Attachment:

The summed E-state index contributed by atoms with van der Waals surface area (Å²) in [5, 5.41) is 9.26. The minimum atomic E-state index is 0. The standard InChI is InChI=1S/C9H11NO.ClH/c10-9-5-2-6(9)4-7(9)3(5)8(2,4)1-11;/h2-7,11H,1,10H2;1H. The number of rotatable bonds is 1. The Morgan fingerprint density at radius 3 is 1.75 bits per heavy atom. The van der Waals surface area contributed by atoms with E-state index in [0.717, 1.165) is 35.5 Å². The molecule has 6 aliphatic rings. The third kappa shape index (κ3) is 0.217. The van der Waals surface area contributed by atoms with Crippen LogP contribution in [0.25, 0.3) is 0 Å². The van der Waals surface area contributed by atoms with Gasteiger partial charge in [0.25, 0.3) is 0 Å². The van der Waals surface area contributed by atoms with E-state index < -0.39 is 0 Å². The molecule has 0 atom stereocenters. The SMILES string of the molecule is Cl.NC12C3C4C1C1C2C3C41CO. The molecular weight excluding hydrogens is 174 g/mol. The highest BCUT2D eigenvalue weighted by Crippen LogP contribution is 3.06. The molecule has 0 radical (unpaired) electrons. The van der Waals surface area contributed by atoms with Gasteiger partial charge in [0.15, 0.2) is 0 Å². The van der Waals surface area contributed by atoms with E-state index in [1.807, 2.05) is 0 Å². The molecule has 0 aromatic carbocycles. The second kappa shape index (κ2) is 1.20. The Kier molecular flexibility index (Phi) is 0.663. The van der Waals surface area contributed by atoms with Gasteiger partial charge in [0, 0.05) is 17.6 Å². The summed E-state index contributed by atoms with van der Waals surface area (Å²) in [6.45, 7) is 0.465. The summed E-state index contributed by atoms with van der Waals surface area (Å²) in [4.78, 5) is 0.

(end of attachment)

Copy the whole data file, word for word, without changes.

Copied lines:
The summed E-state index contributed by atoms with van der Waals surface area (Å²) in [5, 5.41) is 9.26. The minimum atomic E-state index is 0. The standard InChI is InChI=1S/C9H11NO.ClH/c10-9-5-2-6(9)4-7(9)3(5)8(2,4)1-11;/h2-7,11H,1,10H2;1H. The number of rotatable bonds is 1. The Morgan fingerprint density at radius 3 is 1.75 bits per heavy atom. The van der Waals surface area contributed by atoms with E-state index in [0.717, 1.165) is 35.5 Å². The molecule has 6 aliphatic rings. The third kappa shape index (κ3) is 0.217. The van der Waals surface area contributed by atoms with Crippen LogP contribution in [0.25, 0.3) is 0 Å². The van der Waals surface area contributed by atoms with Gasteiger partial charge in [0.25, 0.3) is 0 Å². The van der Waals surface area contributed by atoms with E-state index < -0.39 is 0 Å². The molecule has 0 atom stereocenters. The SMILES string of the molecule is Cl.NC12C3C4C1C1C2C3C41CO. The molecular weight excluding hydrogens is 174 g/mol. The highest BCUT2D eigenvalue weighted by Crippen LogP contribution is 3.06. The molecule has 0 radical (unpaired) electrons. The van der Waals surface area contributed by atoms with Gasteiger partial charge in [0.15, 0.2) is 0 Å². The van der Waals surface area contributed by atoms with E-state index in [1.807, 2.05) is 0 Å². The molecule has 0 aromatic carbocycles. The second kappa shape index (κ2) is 1.20. The Kier molecular flexibility index (Phi) is 0.663. The van der Waals surface area contributed by atoms with Gasteiger partial charge in [0, 0.05) is 17.6 Å². The summed E-state index contributed by atoms with van der Waals surface area (Å²) in [6.45, 7) is 0.465. The summed E-state index contributed by atoms with van der Waals surface area (Å²) in [4.78, 5) is 0.